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Despite struggles, Jordan Spieth very much in contention at East Lake

By Chris Vivlamore
Published on

 
ATLANTA – Jordan Spieth said he is still having trouble with his golf game "from tee to green."
 
Look out it he gets it figured out this weekend.
 
For Spieth climbed back into contention at the Tour Championship with a second-round 4-under 66 at East Lake Golf Club. His score was the best of the day by two strokes. Only leader Henrik Stenson and Justin Rose managed rounds as close as 2 under par. Speith has a two-round total of 6 under, three strokes off Stenson's lead of 9 under.
 
Spieth's round came as he made two huge par saves at Nos. 5 and 6, helping him to a bogey-free round. Most impressive yet, Spieth did that while hitting only nine greens in regulation.
 
Spieth said after his 2-under opening round he needed to work on squaring his clubface at impact. Surely, he was able to do that Friday?
 
"Not necessarily, no," Spieth said. "It's still a struggle tee to green. It really is. I'll figure it out. I think it's close. It looks fine, it's just a matter of ball position or setup. It's something minor that one it clicks and I have a go-to ball flight. I just don't feel like I have a go-to ball flight right now, which is normally when I play my best. I have a reliable shot at least to hit if you're off that day.
 
"Yeah, it wasn't squared up. It was a little bit better though. But I missed it where I could get up and down and was really careful to do so, and that's why we were able to salvage the round."
 
On the 514-yard par-4 fifth hole, Spieth hit a 254 yard drive to the tree line on the right of the hole. He initially thought the ball was out of bounds and he would need to hit re-tee. His approach traveled 228 yards and still landed in the rough 61 yards short of the green. Despite a tree branch blowing in front of him, Spieth hit the green six feet from the pin. He holed the putt for the first of two consecutive par saves.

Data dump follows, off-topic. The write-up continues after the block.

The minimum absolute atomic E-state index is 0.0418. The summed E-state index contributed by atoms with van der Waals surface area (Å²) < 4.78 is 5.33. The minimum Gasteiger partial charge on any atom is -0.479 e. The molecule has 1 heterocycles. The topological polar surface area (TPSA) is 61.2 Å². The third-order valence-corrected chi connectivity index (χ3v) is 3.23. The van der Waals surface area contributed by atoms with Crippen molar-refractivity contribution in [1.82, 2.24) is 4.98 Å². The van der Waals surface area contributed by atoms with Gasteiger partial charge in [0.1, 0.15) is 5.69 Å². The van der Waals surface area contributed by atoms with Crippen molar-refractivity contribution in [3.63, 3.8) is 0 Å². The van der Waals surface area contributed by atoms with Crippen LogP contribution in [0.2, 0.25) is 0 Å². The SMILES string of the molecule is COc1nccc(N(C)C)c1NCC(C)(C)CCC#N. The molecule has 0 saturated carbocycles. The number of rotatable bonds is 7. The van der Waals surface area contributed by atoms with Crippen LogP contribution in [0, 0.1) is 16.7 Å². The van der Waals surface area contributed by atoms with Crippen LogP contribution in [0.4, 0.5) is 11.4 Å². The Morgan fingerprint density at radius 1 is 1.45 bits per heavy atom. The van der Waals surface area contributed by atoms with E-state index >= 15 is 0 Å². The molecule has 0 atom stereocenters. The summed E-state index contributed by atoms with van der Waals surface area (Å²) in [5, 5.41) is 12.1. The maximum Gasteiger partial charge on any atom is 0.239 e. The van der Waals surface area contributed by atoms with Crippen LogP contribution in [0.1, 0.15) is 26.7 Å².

"That third shot I hit on five was one out of 10, maybe," Spieth said of the odds to pull off the approach. "There was no other option but it wasn't necessarily smart. I had the wind blowing this branch back and forth and I had to hit when it was going one way or else I would have hit up into it."
 
On the 225-yard par-3 sixth, Spieth landed in the greenside bunker. His blast was 17 feet from the pin. The ensuing made putt saved his round.
 
"Five and six were big holes for me for this tournament," Spieth said. "To be able to get those up and down and stay at even par, it was huge. It was not pretty tee to green for me and I have a lot of work to do for the next two days."
 
Spieth birdied Nos. 8, 9 and 15 before sinking a 20-foot birdie putt at No. 18 to end the day right where he wanted. Spieth said his pre-round goal was to shoot 4 under.
 
"If we can hit a few more greens and not rely on nine-for-nine (par saves) that would be fantastic," Spieth said. "To shoot 4 under hitting nine greens is another thing that I can take as a positive."
 
Spieth entered the PGA Tour playoff finale second in the FedExCup standings. He'll need to catch Stenson if he wants to bring home the $10 million purse as playoff champion. Suddenly, that doesn't seem such an impossible task. 
 
This article was written by Chris Vivlamore from The Atlanta Journal-Constitution and was legally licensed through the NewsCred publisher network.